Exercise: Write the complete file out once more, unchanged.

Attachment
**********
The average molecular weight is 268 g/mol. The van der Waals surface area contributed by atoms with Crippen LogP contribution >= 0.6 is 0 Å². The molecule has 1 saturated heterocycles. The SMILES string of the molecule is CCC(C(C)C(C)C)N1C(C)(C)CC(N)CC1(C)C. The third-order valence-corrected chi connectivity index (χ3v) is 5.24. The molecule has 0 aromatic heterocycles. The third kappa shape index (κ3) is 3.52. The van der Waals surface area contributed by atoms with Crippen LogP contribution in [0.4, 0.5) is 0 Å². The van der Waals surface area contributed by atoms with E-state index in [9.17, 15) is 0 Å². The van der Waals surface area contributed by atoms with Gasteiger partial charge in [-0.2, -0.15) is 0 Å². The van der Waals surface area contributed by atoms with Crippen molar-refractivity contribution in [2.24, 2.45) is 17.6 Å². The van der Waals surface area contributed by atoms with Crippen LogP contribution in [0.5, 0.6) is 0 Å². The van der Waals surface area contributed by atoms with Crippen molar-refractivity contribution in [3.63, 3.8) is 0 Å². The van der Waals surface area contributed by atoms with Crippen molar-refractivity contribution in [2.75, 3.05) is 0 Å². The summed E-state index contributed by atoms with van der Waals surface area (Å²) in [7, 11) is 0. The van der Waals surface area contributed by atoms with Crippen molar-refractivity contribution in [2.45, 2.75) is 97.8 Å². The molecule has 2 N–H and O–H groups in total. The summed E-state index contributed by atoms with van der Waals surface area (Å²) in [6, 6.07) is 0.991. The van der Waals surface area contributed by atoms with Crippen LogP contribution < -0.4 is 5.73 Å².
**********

The average molecular weight is 268 g/mol. The van der Waals surface area contributed by atoms with Crippen LogP contribution >= 0.6 is 0 Å². The molecule has 1 saturated heterocycles. The SMILES string of the molecule is CCC(C(C)C(C)C)N1C(C)(C)CC(N)CC1(C)C. The third-order valence-corrected chi connectivity index (χ3v) is 5.24. The molecule has 0 aromatic heterocycles. The third kappa shape index (κ3) is 3.52. The van der Waals surface area contributed by atoms with Crippen LogP contribution in [0.4, 0.5) is 0 Å². The van der Waals surface area contributed by atoms with E-state index in [9.17, 15) is 0 Å². The van der Waals surface area contributed by atoms with Gasteiger partial charge in [-0.2, -0.15) is 0 Å². The van der Waals surface area contributed by atoms with Crippen molar-refractivity contribution in [2.24, 2.45) is 17.6 Å². The van der Waals surface area contributed by atoms with Crippen LogP contribution in [0.5, 0.6) is 0 Å². The van der Waals surface area contributed by atoms with Crippen molar-refractivity contribution in [3.63, 3.8) is 0 Å². The van der Waals surface area contributed by atoms with Crippen molar-refractivity contribution in [2.75, 3.05) is 0 Å². The summed E-state index contributed by atoms with van der Waals surface area (Å²) in [7, 11) is 0. The van der Waals surface area contributed by atoms with Crippen molar-refractivity contribution in [2.45, 2.75) is 97.8 Å². The molecule has 2 N–H and O–H groups in total. The summed E-state index contributed by atoms with van der Waals surface area (Å²) in [6, 6.07) is 0.991. The van der Waals surface area contributed by atoms with Crippen LogP contribution < -0.4 is 5.73 Å².